Some folks still can't believe Andy Williams has become a permanent resident of this music center nestled in the remote Ozark hills.

Branson, the heartland entertainment showplace, has more theater seats than Broadway. Some 5 million visitors annually flock to more than 30 music theaters.But the stylish Williams, who perhaps would seem more at home at Carnegie Hall than on stage in rural Missouri, insists he's delighted he heeded some brotherly advice and opened his Moon River Theatre here last year.

Williams was watching his friend, Ray Stevens, perform at his theater in 1991 when some audience members spotted him.

"They yelled: `Why don't you come down here? We never get to see you,' " he recalled.

"My brother, Don, manages Ray, and he said he thought I'd do really well here," Williams said. "Because my image is not a New York, high-roller, swinging thing anyway. It's always been middle-of-the-road, family entertainment, which is what this town is built on."

Sensing a huge opportunity, Williams sold his home and office building in California, dumped his New York apartment and packed up his wife, Debbie, and Cody, their German shorthaired pointer.

Destination: Branson, population 3,706.

Williams' $12 million theater was built to resemble limestone bluffs that dominate the region. Filled with works from his extensive art collection and featuring a state-of-the-art stage and sound system, the hall is arguably the classiest in town.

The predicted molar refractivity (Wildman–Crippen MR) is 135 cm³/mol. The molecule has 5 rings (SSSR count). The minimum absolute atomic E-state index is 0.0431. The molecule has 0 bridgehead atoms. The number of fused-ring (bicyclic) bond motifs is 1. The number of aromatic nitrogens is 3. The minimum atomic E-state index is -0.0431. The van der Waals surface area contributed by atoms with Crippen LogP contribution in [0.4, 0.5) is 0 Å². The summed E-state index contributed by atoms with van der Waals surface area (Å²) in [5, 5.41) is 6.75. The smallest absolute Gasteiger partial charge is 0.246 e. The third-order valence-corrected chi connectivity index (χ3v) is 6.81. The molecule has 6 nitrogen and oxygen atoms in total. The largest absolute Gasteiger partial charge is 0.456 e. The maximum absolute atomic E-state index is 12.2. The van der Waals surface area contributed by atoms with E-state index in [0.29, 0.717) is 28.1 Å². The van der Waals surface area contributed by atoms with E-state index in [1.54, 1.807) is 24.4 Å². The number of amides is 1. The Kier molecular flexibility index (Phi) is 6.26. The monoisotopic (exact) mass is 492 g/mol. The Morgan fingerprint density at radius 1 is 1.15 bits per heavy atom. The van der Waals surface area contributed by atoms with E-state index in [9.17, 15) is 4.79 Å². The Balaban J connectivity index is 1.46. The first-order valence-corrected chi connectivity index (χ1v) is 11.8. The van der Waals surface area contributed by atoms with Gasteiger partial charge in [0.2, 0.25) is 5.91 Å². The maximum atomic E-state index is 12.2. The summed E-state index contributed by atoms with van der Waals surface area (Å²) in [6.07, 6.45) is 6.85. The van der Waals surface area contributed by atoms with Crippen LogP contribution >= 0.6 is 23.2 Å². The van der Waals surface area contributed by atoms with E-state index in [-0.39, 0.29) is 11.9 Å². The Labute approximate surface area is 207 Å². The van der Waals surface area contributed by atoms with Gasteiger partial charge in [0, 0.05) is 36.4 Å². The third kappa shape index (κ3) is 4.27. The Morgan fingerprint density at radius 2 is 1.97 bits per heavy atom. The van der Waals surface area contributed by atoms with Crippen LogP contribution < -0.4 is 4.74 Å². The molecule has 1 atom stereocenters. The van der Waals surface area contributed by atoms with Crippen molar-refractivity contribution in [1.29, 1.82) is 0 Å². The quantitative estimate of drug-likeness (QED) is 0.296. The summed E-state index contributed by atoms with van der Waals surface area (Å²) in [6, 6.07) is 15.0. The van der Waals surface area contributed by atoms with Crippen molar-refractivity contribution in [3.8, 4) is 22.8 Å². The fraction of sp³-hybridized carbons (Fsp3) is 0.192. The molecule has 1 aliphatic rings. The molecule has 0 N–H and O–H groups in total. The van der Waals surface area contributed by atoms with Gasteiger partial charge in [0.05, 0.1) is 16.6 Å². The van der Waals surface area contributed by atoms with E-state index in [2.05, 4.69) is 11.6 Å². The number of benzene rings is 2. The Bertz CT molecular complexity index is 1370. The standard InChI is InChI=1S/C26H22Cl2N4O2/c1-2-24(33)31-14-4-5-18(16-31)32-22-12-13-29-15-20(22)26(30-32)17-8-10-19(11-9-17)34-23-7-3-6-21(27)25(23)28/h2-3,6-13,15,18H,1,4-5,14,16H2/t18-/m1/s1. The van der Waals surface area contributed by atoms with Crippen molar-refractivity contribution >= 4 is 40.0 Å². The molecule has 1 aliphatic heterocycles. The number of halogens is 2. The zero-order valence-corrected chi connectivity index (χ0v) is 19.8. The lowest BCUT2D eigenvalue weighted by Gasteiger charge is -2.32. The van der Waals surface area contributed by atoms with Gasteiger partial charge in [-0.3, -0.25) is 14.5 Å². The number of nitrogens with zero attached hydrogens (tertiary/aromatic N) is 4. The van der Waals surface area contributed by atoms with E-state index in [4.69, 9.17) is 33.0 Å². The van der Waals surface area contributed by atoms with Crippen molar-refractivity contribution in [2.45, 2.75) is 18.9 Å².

It's certainly the first Branson theater to be featured in Architectural Digest.

The gamble paid off. The same crowds that lined up to see Mel Tillis, Kenny Rogers, Glen Campbell, Roy Clark and other country stars with theaters in Branson also embraced Williams' show.

View Comments

Williams did so well his first year that other pop performers decided to join the Branson boom. Now Wayne Newton, Bobby Vinton, Tony Orlando and John Davidson have theaters.

"I don't miss Los Angeles at all," Williams said. "I don't miss the traffic, the hassles, the smog, the shootings."

Don't mention retirement around Williams, 65, who's collected 20 gold and platinum albums in a career that began at age 8.

"I like doing the shows, and the people like the shows. So as long as I feel good physically and want to do them, I'll keep doing it."

Join the Conversation
Looking for comments?
Find comments in their new home! Click the buttons at the top or within the article to view them — or use the button below for quick access.